At the Spending Round in June, the Welsh Govt received a capital consequential of £84.5m. This was based on a £2bn increase in the total DfT capital budget. The Barnett formula calculation used the framework set out at the Spending Review in 2010, which set out 73.1% per cent of changes in DfT spending are subject to Barnett consequential for the Welsh Government. The framework is expected to be updated at the next full Spending Review, as is usual practice, and will reflect the latest information on departmental spending.
Plaid Cymru's Treasury spokesman, Jonathan Edwards MP, says that he hopes Finance Minister Jane Hutt is right in the dispute with the Treasury over extra funding as a share of spending on the HS2 rail project.
A Welsh Government spokesman has further clarified why Finance Minister Jane Hutt is sticking to her guns in a disagreement with the UK Treasury. The dispute is over whether or not Wales has received a share of spending on the controversial HS2 rail scheme.
Jane Hutt has already told ITV Cymru Wales that she stands by her claim as set out in a letter to the Finance Committee. Now a Welsh Government spokesman has underlined her position.
The Finance Minister's letter to the Assembly's Finance Committee is accurate. At the Spending Round in June, the UK Government allocated funding for HS2 in 2015-16 through the UK Department for Transport capital budget. This contributed to an overall increase in the DfT capital budget from £7.5bn to £9.5bn in 2015-16 - a £2bn increase. This increase includes funding for HS2. The Welsh Government received a capital consequential of £84.5m from the £2bn overall increase in the DfT capital budget.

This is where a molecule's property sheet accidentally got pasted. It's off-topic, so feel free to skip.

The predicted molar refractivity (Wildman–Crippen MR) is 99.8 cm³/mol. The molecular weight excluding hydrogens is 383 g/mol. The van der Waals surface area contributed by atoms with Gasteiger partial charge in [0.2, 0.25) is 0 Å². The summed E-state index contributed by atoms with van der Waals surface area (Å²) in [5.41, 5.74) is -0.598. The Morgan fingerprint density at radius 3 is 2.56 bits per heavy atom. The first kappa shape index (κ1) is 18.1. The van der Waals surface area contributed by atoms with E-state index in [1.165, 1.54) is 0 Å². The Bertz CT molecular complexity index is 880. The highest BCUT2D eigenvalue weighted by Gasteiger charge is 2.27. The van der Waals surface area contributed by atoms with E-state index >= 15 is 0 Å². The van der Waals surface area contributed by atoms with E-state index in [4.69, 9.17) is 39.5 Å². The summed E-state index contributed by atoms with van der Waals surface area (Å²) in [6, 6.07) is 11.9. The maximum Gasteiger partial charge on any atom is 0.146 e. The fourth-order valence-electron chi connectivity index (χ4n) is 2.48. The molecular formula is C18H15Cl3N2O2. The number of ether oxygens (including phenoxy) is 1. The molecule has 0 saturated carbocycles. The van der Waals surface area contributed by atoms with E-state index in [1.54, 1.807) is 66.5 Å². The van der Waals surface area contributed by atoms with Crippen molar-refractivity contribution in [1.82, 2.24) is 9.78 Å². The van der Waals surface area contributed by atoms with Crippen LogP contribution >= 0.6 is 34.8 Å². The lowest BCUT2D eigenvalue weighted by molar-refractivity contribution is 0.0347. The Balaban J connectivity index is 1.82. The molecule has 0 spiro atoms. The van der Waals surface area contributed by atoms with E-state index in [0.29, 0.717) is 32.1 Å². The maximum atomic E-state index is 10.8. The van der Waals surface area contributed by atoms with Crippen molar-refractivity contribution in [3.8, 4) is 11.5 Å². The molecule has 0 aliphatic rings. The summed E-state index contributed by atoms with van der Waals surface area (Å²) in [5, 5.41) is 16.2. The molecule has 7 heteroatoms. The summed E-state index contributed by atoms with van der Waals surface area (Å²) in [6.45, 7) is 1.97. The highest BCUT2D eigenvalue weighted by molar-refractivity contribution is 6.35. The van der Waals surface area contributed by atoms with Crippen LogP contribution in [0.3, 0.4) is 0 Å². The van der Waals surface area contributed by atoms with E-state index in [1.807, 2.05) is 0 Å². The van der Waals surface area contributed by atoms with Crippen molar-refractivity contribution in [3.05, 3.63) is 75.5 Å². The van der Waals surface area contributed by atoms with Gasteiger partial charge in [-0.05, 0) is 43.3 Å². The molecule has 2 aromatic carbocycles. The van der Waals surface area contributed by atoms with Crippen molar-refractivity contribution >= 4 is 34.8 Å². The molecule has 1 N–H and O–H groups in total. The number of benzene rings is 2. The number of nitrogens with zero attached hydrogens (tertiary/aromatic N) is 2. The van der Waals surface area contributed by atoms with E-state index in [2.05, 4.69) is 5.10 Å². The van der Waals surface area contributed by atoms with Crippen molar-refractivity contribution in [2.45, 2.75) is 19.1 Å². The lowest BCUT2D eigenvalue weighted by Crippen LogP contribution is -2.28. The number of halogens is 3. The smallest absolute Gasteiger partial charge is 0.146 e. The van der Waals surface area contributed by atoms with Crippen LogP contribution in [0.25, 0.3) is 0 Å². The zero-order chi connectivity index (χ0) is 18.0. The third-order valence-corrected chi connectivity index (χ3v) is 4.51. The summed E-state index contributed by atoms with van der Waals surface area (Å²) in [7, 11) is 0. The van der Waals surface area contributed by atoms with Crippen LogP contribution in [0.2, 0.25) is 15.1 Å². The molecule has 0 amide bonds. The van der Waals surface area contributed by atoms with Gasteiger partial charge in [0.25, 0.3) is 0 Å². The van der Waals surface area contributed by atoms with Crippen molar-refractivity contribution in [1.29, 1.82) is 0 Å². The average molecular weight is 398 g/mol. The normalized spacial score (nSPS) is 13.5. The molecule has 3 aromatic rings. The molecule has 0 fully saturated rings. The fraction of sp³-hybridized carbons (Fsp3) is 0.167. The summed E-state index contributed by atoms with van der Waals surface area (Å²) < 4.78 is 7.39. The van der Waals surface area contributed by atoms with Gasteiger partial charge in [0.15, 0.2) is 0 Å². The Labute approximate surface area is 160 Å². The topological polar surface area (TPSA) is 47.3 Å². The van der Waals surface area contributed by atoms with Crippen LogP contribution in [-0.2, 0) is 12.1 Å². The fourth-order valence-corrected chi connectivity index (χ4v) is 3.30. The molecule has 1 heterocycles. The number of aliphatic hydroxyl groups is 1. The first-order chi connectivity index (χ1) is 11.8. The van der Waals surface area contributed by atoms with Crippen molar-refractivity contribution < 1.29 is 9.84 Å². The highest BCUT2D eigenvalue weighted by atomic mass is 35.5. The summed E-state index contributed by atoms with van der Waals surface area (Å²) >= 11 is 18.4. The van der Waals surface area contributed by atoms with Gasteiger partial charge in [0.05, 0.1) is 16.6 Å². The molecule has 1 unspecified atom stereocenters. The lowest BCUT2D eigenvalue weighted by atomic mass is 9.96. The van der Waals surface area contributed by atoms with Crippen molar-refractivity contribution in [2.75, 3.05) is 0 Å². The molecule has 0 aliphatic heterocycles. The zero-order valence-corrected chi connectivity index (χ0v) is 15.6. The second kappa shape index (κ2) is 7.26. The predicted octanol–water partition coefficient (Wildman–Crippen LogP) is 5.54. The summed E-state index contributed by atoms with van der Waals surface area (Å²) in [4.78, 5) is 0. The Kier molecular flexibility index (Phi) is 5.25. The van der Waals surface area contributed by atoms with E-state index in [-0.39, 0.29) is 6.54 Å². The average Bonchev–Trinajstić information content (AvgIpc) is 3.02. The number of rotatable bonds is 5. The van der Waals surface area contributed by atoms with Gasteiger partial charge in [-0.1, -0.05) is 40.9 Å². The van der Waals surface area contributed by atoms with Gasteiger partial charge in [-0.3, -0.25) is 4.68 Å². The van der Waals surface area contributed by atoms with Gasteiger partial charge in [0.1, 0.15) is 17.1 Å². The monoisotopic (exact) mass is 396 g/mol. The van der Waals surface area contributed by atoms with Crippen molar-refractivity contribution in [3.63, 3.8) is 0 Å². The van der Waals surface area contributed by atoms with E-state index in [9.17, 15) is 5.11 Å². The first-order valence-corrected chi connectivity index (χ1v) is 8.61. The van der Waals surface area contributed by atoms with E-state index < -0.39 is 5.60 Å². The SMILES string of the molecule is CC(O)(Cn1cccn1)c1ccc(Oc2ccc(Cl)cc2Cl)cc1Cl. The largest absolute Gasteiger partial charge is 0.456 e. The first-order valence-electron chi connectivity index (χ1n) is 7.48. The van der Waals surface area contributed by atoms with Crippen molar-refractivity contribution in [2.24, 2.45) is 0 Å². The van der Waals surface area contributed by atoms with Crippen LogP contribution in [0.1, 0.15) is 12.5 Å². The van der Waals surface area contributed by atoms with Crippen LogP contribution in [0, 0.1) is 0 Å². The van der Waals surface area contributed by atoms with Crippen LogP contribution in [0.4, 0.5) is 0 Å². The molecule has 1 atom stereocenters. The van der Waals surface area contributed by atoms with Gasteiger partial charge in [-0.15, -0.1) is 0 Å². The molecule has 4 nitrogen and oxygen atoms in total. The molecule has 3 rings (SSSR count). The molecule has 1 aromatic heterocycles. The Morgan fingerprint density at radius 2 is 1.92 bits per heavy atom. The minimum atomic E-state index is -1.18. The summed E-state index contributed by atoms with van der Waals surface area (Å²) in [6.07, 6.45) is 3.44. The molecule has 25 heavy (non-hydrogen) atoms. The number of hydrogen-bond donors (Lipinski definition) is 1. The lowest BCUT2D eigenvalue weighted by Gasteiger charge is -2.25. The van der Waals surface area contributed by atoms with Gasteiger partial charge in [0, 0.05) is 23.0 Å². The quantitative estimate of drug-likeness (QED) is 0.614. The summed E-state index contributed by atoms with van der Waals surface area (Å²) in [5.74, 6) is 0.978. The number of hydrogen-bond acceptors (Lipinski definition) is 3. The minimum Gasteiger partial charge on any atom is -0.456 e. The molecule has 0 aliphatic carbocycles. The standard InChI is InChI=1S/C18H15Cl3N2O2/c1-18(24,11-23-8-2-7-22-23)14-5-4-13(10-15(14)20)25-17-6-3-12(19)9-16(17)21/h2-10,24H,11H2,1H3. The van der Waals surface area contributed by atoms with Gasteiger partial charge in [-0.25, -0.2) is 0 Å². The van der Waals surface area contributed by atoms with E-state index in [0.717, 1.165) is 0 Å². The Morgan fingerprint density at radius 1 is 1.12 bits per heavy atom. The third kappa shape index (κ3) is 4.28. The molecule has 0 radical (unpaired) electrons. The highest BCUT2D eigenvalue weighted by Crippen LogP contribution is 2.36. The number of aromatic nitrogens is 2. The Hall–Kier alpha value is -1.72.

Finance Minister Jane Hutt is standing by her claim that the Treasury has given the Welsh Government extra money as a result of spending on the controversial HS2 rail scheme.
She'd told the Assembly's Finance Committee that £84m was passed on in the recent Spending Review as a result of Department for Transport capital spending including HS2. The Treasury has disputed that claim.
But in this short interview with Lynn Courtney, Jane Hutt insists that the money - known as Barnett Consequentials after the formula used to work out Wales' share of UK Government funds - does reflect Westminster's spending on HS2.
Finance Minister Jane Hutt tells the UK Government to 'get on with it' and give the Welsh Government powers to borrow money. It comes a year after both governments agreed in principle to the move.
Wales' Finance Minister has called on the UK Government to "clear the political blockages delaying the devolution of vital tax varying and borrowing powers to Wales." She claims it would allow the Welsh Government to move ahead with plans for a relief road around for the M4 at Newport.
Jane Hutt is making the call exactly a year to the day since the Welsh and UK Governments agreed a deal to progress reform to how Wales is funded.
The Welsh Government needs the UK Government to devolve the borrowing and tax varying powers recommended by the Silk Commission before it can progress with major infrastructure improvements, including the South Wales Metro and proposals to build an M4 relief road in Newport.
The UK Government had committed to deliver a response to the Silk Commission's recommendations to part one of their work in the spring but, they've launched a consultation on one recommendation - to devolve stamp duty.